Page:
Considering a spacecraft system described by (1), when faults appear, the premise of achieving system reconfigurability is that the remaining of the system is observable and controllable. The corresponding criterion is given by (2). According to engineering experience, one can assume that and . Consider the following.(1)Only one infrared earth sensor is employed for attitude determination as(2)Three gyros are employed for attitude determination as(3)One infrared earth sensor and three gyros are employed for attitude determination as

From (16) to (18), the attitude can be measured in the following two ways:M1: by infrared earth sensors;M2: by infrared earth sensors and gyros.

In addition, it is assumed that two infrared earth sensors share one power supply and three gyros share another power supply; then Table 4 lists the MRUs and their corresponding subfunctions.

Figure 6 illustrates the function tree constructed by the reconfigurability modeling process. The MCS family and the MPS family could be derived by analyzing the function tree in Figure 6 as

Thus, reconfigurability indexes can be calculated by (7) to (10). Table 5 lists the FRD and IDMEU of all the MRUs. Furthermore, suppose that the severity and occurrence possibility for all MRUs are the same; then , , and .

According to the analysis results of IDMRU and SFTD of all MRUs, the weakest link of this system is the power of infrared earth sensors. Consequently, it is better to store a backup in this link.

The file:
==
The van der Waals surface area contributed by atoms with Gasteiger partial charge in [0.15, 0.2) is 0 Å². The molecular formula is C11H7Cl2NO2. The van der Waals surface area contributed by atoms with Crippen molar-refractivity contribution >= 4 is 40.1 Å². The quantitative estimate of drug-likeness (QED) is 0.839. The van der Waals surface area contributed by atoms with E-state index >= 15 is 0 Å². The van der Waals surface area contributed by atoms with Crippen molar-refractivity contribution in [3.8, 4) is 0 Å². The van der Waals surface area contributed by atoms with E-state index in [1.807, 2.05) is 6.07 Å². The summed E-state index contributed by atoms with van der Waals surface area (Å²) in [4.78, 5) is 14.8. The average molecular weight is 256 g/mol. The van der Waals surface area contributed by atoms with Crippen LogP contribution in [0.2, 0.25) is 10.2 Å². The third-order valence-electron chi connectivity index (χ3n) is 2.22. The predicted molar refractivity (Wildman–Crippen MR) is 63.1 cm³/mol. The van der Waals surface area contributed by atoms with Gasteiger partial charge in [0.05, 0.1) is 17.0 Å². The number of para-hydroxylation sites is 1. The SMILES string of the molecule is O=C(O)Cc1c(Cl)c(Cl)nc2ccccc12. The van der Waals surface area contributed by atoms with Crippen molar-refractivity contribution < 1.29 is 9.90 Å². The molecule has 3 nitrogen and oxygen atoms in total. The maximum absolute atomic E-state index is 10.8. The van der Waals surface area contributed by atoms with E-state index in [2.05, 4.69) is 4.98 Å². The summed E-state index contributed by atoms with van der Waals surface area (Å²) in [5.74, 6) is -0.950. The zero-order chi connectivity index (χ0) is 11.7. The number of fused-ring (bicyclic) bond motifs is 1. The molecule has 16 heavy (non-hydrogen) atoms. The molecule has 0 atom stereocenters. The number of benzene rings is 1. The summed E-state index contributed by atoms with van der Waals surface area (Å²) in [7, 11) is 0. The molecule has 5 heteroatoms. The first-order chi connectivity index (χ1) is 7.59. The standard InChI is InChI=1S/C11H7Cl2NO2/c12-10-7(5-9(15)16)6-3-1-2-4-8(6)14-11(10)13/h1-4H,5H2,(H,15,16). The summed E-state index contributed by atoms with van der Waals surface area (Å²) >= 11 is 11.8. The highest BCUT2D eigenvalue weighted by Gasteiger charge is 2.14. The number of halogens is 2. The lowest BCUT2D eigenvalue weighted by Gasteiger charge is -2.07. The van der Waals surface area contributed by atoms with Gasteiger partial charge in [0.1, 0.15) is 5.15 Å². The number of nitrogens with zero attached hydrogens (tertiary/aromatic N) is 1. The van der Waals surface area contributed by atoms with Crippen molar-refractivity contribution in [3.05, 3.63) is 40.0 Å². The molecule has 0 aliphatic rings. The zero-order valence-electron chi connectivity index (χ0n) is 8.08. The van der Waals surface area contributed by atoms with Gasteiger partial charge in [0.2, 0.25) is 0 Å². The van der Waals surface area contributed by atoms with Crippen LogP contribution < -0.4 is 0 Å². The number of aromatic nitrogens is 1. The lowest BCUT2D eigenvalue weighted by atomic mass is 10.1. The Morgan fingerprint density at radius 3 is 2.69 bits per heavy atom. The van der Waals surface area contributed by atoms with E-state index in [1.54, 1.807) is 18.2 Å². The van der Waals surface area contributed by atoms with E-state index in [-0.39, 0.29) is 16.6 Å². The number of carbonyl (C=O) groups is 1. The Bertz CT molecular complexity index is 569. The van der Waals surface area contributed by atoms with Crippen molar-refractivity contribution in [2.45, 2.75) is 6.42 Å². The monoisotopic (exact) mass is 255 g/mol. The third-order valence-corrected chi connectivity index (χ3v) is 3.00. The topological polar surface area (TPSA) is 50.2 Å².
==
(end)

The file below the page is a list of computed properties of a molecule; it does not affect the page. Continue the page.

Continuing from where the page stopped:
7. Conclusion

To involve reconfigurability in spacecraft design phase for potential faults, a novel reconfigurability analysis method is investigated in this paper. First, on the basis of observability and controllability, the reconfigurability criterion is given for spacecraft that is considered as a rigid body system. Then, the function tree is built for modeling reconfigurability, and evaluation indexes are proposed. After that, according to minimal cut set and minimal path set of the function tree, a quantitative evaluation method for reconfigurability indexes and an approach for determining system weak links are summarized. Theoretical research and empirical study both illustrate the benefit of the constructed methodology for spacecraft reconfigurability design on reliability criterions.

Conflict of Interests

The authors declare that there is no conflict of interests regarding the publication of this paper.


The authors are grateful to the anonymous reviewers and the editor for their critical and constructive comments on this paper. This study was supported by the National Natural Science Foundation of China (Grant nos. 61203093 and 11202011).